As it happens, we moved in on the day of the Iron Bowl (University of Alabama vs. Auburn), which ended this year in a 109-yard missed field goal return for Auburn to win the game. Though the game had been over for hours, a few unhappy Alabama fans had stayed at the bar to drown their sorrows. One of these fans was a young woman who, when we sat down, informed us that her grandfather is Jewish and then proceeded to ask me, "So what is a dreidel?"
The question seemed innocent enough at first. I wear a Mogen David necklace, so I am asked about Judaism from time to time and I'm happy to talk about it! Marc and I explained the extreme basics of how to play dreidel, which is essentially a gambling game. At that, she made a few jokes about Jews and money, which she assured us and the other man at the bar that she could do, because her grandfather is Jewish. At the time, I wasn't sure how to take her questions and comments and now I'm still not sure what to make of her. On one hand, she seemed genuinely curious about Judaism and even said that she had tried to ask her 92-year-old grandfather about his religion, but he refused to discuss it. On the other hand, her casual Jewish stereotyping was...off-putting, to say the least, and made me uncomfortable.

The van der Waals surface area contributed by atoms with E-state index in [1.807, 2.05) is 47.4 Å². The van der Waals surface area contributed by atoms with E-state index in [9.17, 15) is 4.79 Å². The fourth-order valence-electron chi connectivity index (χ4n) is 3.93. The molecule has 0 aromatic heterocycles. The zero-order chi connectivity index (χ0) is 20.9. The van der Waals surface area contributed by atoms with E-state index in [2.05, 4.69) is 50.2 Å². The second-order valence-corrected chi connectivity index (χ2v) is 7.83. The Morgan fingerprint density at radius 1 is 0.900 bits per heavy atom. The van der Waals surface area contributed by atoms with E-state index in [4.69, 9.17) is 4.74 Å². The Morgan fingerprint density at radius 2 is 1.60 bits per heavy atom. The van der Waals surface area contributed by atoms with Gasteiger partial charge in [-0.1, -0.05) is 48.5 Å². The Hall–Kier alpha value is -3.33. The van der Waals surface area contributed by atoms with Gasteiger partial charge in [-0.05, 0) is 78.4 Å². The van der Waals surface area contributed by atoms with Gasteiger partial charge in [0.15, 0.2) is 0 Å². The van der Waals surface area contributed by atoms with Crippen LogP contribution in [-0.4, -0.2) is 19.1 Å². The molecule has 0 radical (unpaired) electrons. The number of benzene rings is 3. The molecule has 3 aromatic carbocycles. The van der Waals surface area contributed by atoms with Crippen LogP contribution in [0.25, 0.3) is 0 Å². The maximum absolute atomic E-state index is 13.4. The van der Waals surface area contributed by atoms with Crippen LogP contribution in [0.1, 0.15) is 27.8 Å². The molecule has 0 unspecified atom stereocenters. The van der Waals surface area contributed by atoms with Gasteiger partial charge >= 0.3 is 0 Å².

Is this anti-Semitism? Ignorance? A mix of both?
Ignorance is no excuse for prejudice. Despite Brad Paisley's assertions, I do not believe that one can be an "accidental racist." In fact, this conversation is not the first I have had in the south about Judaism. Southerners seem much more open to talking about religion than Northerners. In the north, it is rude to ask someone about their religious beliefs, but in the south, it is a fairly common topic of conversation. It is perfectly reasonable in the south to be asked to what denomination you adhere or where you go to church. When I lived in Nashville a few years ago, I had some great comparative religion discussions with co-workers and friends who were curious about my Jewish beliefs and practices and seemed excited just to share a belief in God, even though our religions differed. Those conversations never made me uncomfortable the way the dreidel question did.
In the past, I have always taken pride in leaving people with a better understanding of Judaism after being asked about some aspect or other. I seek out opportunities to educate others or invite questions about Judaism (wearing my Mogen David is one of those ways). I remain uneasy about the dreidel conversation not only because of the young woman's casual anti-Semitism, but because I don't feel that I succeeded in expanding her understanding of Jewish people at all. In the moment, I uneasily laughed off her remarks and turned my attention elsewhere. I felt, perhaps rightly, that her question and inebriated state did not really invite education. I hope that in the future, maybe when she is not drunk and lamenting a huge football upset, she will ask someone about Judaism again and actually listen to what they have to say. The south already has the open dialogue in place to support this informal education between acquaintances if only we can use it when opportunities arise.